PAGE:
August 29, 2019
Do you truly understand your organizations responsibility to provide accessible digital content for your users with disabilities? Digital accessibility is something many businesses are aware of, but most haven’t addressed. As digital accessibility experts, we know that the initial actions that businesses take, although unselfish in nature, often end up undermining their overall accessibility goals due to misinformation surrounding what requirements exist and how to address them properly. In turn, companies end up spending money and time on their efforts without the results to show for it and remain vulnerable to costly litigation.Here are the 7 most common accessibility myths that we see and hear:
- Most of Our Customers Don’t Need Accessibility Anyway!
No matter what kind of organization you come from, it is likely that a decent chunk of your customers and users DO want or need accessibility. Current estimates from the US Census Bureau show that almost 60 million Americans (or 1 in 5) have a declared disability. People with disabilities shop, read, engage, and work just like everyone else, so why wouldn’t they need access to your digital environments?
- Only Government Agencies and Federal Contractors Need to Make Content Accessible.
Although true that federal government agencies and contractors must adhere to a stricter, more defined set of accessibility regulations, the US government has repeatedly contended that all organizations operating a website or app have a responsibility to make them accessible for users with disabilities. In 2018, the Department of Justice even issued a memo explicitly stating that the Americans with Disabilities Act (ADA), which covers all “public accommodations” covered websites and web applications.
- There Are No Specific Accessibility Standards Prescribed to Our Organization.
While many public accommodations and businesses covered under the ADA are not mandated to follow a “discrete” standard or guideline, your organization might still need to, and you may not be aware. For example, airlines have to adhere to the Web Content Accessibility Guidelines (WCAG) due to a separate law passed by the Department of Transportation in 2015.
- Becoming Accessible is Going to Cost Us Too Much Time and Effort.
Many lawsuit defenses for ADA web accessibility charges have argued that making their large, complex websites and apps accessible constitutes an undue burden. Luckily, the courts have provided guidance on that defense in the past year, and most recently, a Federal judge threw out the “undue burden” argument in a victory for accessibility advocates.
- We Utilize an Automated Testing Tool and/or Got an Accessibility Audit, Plus We Have an Accessibility Statement, So We Are Safe!
Sadly, this is one of the most common misunderstandings. Granted doing these things displays commitment to your users with disabilities and may mitigate potential legal fallout, but it will not defend you if you still fail to fix the issues you find. In addition, automated testing, while an important part of the process, is imperfect, and often fails to address the more complex user accessibility barriers that real people face.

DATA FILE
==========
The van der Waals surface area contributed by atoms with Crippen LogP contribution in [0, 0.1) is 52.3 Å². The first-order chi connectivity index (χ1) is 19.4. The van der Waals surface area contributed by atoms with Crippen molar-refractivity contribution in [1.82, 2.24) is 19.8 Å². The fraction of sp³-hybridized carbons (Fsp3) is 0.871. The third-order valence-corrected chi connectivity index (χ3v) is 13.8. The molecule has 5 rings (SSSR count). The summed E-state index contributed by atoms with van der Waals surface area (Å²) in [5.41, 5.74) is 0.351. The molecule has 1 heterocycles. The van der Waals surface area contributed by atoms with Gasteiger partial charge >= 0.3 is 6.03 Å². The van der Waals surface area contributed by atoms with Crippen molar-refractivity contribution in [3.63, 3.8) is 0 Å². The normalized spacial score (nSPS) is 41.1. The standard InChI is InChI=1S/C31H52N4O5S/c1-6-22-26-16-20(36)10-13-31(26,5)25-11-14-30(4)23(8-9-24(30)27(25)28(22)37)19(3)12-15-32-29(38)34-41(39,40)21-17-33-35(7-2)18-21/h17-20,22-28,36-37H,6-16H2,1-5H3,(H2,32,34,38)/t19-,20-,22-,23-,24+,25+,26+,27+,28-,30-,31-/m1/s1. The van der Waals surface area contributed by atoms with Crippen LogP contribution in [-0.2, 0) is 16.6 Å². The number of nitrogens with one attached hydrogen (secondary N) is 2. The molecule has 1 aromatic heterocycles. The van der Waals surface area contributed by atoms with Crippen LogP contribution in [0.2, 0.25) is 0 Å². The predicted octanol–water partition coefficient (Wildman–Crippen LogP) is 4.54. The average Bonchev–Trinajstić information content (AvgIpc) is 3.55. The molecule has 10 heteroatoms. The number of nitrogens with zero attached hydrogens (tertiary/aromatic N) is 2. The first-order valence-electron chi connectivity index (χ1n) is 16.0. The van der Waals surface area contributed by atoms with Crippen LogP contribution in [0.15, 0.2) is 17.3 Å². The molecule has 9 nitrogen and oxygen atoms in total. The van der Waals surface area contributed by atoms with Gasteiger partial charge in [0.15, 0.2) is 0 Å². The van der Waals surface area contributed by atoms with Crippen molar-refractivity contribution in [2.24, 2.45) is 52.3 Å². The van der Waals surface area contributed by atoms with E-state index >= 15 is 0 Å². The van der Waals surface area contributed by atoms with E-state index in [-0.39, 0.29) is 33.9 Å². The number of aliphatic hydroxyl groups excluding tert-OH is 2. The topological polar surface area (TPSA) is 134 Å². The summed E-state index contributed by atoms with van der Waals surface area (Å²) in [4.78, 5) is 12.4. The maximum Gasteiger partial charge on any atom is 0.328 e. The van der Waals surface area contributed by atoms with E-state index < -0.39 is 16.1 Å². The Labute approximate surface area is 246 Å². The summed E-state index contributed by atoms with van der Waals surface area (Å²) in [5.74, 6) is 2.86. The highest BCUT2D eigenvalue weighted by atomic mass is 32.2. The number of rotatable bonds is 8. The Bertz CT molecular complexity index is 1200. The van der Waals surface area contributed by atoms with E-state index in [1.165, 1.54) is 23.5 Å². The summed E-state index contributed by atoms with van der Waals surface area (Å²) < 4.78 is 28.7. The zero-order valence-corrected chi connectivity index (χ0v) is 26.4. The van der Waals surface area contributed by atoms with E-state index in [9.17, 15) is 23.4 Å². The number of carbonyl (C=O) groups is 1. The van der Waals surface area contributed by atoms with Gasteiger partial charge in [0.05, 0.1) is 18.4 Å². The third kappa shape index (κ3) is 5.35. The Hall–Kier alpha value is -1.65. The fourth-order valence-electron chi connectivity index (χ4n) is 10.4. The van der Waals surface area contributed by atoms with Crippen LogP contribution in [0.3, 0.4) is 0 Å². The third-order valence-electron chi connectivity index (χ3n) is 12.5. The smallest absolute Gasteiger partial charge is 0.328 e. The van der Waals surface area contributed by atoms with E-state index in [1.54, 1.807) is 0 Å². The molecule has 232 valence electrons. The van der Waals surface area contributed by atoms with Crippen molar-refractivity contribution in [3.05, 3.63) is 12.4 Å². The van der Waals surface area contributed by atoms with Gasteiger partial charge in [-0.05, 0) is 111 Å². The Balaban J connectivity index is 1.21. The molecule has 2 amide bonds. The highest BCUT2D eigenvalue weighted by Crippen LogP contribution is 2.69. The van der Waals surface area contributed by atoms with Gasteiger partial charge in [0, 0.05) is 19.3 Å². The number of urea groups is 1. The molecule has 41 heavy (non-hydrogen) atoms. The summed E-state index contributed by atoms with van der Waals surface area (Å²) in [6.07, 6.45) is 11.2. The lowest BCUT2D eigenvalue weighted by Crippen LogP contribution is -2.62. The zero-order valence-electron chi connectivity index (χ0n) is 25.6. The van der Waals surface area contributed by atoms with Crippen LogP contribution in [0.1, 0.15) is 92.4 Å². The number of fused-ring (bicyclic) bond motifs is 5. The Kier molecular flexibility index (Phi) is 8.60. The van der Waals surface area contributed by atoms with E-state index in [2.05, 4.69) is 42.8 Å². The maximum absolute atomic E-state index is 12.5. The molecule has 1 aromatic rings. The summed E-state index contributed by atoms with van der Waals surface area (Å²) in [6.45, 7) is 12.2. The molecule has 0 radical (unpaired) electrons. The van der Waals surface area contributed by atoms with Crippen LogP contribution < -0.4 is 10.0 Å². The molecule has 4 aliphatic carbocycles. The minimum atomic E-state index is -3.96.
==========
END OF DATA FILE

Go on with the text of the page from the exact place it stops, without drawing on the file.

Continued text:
- We Made Remediations and Passed an Audit, We Did It!
You’re never quite done with accessibility, even if you have 100% accessible websites, apps, videos and documents. One new document, or one structural change may put you in noncompliance and at risk of legal action. Becoming fully accessible won’t defend you from a lawsuit if your digital environments aren’t maintained properly after remediation.
- Making Our Website, Apps, Videos and Documents Accessible Will Make Them Slow, Less Functional, or Unattractive.
Accessible design is good design, and good design is accessible. When you make your products with the intention of including as many users as possible, you get the best possible results. We like to share the historical evidence of curbcuts on sidewalks, which are most commonly associated with strollers. What many people don’t know is that these simple engineering marvels which made life easier for all were implemented largely due to people with disabilities.
Even with these answers and an ever-increasing understanding of digital accessibility, there is uncertainty surrounding the issue. Organizations simply don’t know exactly what their responsibility is and how they can effectively accomplish their accessibility goals.
If you are trying to understand accessibility further, we recommend you review resources from W3C, the primary non-partisan international standards organization for the World Wide Web.
Chief Information Officer, The Viscardi Center
Michael oversees all aspects of technology at The Viscardi Center, where he implements and innovates accessibility for students, staff, and faculty.